As you probably know, I’ve been a jewellery designer for nearly 30 years now, and I have designed and developed many collections for Chanel. I’ve been very motivated because I’ve been able to discover new themes and new artistic territories [within Chanel], and for me, it’s very important for each collection to tell a new story and to go in a different direction from those before. Last year, there was the Tweed [de Chanel] collection—the first high jewellery collection to be inspired by the fabric. And that’s why N°5 [was a great source of inspiration for] me: To design for the first time in Chanel, and even in the jewellery world, a collection inspired by a perfume? Only N°5 could be [a subject] strong enough to offer creativity for a full high jewellery collection. 

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As excited as you were to start on the project, did you have any reservations going in? 

Yes, there were many because it’s never easy to start, create, design and develop from nothing. With time, I found solutions to achieve this collection, but there were many [concerns] in the beginning—with regard to the stones and techniques I wanted to use, and the stories that I wanted to tell.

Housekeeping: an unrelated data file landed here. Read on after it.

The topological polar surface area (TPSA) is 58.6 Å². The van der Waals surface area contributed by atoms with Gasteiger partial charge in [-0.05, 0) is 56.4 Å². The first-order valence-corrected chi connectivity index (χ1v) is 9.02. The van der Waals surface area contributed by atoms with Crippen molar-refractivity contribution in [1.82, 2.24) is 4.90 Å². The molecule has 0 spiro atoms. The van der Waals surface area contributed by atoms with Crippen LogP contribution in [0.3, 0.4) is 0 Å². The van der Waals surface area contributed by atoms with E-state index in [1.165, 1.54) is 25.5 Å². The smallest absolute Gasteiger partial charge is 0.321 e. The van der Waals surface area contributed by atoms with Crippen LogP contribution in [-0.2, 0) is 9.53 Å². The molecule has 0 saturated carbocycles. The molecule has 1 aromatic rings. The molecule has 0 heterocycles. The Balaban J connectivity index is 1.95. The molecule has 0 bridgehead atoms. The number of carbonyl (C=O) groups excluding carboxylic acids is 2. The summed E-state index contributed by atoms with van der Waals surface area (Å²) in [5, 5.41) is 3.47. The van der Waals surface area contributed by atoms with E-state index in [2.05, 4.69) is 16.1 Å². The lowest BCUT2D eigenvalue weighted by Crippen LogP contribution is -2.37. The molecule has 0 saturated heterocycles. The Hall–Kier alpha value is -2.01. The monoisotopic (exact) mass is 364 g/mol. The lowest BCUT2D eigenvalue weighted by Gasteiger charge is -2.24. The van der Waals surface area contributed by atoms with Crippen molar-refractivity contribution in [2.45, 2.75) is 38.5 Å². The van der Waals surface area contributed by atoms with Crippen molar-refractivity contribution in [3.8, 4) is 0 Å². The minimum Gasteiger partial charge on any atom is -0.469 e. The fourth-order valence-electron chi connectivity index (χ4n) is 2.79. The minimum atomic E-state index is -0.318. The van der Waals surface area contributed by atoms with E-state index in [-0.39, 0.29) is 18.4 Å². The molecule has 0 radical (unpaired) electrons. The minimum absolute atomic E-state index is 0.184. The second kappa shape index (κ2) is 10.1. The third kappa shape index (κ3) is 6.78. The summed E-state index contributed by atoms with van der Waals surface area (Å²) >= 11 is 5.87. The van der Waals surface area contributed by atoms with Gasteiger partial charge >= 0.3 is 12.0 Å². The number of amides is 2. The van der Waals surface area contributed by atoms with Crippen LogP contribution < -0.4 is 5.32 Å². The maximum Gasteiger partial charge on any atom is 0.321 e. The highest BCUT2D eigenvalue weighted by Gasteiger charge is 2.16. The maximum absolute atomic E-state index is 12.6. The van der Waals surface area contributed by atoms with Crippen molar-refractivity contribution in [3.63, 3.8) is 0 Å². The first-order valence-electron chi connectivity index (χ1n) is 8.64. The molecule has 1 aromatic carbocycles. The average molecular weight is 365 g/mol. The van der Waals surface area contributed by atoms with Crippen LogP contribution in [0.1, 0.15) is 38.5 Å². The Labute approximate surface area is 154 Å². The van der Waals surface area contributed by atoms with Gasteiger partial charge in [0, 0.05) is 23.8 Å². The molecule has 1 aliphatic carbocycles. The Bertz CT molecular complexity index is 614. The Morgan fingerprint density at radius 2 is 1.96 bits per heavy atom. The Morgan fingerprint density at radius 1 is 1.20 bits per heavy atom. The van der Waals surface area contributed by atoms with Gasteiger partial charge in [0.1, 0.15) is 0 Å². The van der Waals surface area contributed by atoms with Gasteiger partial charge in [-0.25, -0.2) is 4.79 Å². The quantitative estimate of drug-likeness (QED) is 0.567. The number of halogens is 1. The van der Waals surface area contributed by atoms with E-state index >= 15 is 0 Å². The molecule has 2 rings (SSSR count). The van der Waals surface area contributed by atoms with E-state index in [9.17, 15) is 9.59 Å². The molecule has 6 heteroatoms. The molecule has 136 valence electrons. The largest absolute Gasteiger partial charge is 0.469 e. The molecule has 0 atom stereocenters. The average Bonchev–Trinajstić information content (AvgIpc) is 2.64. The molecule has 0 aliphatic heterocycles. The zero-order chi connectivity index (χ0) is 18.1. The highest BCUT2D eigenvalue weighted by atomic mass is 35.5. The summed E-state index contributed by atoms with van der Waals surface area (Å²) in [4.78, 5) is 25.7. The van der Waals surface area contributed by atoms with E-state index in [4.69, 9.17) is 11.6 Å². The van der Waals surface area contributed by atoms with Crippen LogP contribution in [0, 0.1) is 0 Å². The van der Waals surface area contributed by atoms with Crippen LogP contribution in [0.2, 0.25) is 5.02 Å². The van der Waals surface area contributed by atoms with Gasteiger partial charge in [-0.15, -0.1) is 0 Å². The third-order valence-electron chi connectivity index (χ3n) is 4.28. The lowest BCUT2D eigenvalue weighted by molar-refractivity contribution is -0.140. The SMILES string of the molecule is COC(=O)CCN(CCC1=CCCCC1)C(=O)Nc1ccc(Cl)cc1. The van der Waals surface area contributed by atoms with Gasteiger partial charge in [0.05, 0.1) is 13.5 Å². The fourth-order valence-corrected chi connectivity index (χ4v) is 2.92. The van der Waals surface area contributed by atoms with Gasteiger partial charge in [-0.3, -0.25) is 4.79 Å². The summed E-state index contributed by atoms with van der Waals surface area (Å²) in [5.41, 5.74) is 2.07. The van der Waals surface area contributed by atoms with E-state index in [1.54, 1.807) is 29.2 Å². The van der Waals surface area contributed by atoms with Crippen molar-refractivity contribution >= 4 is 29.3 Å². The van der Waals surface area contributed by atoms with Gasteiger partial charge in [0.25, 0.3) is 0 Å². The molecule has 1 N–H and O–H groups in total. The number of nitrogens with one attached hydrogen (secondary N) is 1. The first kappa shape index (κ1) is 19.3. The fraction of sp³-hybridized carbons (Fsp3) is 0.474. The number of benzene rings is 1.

What you’ve also done is to make the intangible tangible. Can you tell us more about the Sillage range and how you translated something that’s olfactory into something that can be touched? 

From the beginning, it was important to me to not only design from the visual aspect of N°5. Of course, I started the process with designing from the bottle stopper, but this perfume is something different; something special. I smelled this very recognisable perfume on my skin every day and when you smell it, something very unique happens in your mind. There’s a feeling, a special mood, and it was interesting and exciting to try and illustrate that feeling. The direction I went with was the explosion, the brightness of the perfume; something that radiates with movement because N°5 is warm, it’s dynamic, it’s full of energy and it has a strong personality. 

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What emotions and experiences do you hope people will get from the collection?

A little bit of [what they get when] they smell the perfume. It’s a complex perfume because it’s made with many ingredients. When you smell it, it’s possible to get a bit of jasmine, a bit of the freshness from the aldehydes… What Gabrielle Chanel said when she created this perfume was that she didn’t want one smell to be more recognisable than the others; many things come together to create N°5. For the jewellery collection, it’s the same. You’re going to see a lot of the elements that make up the N°5 universe all together. Some are going to be recognisable very easily, while with others, only small details [give it away]: A small number five on the back of a ring or a clasp in the shape of the bottle stopper. There’s always a visual signature to link all the pieces. 

Chanel’s Latest High Jewellery Collection Takes Inspiration From The 100-Year-Old N°5 Perfume
The 55.55 necklace waiting to be assembled. (Photo: Chanel)

Tell us more about the hero of the collection: The 55.55 necklace.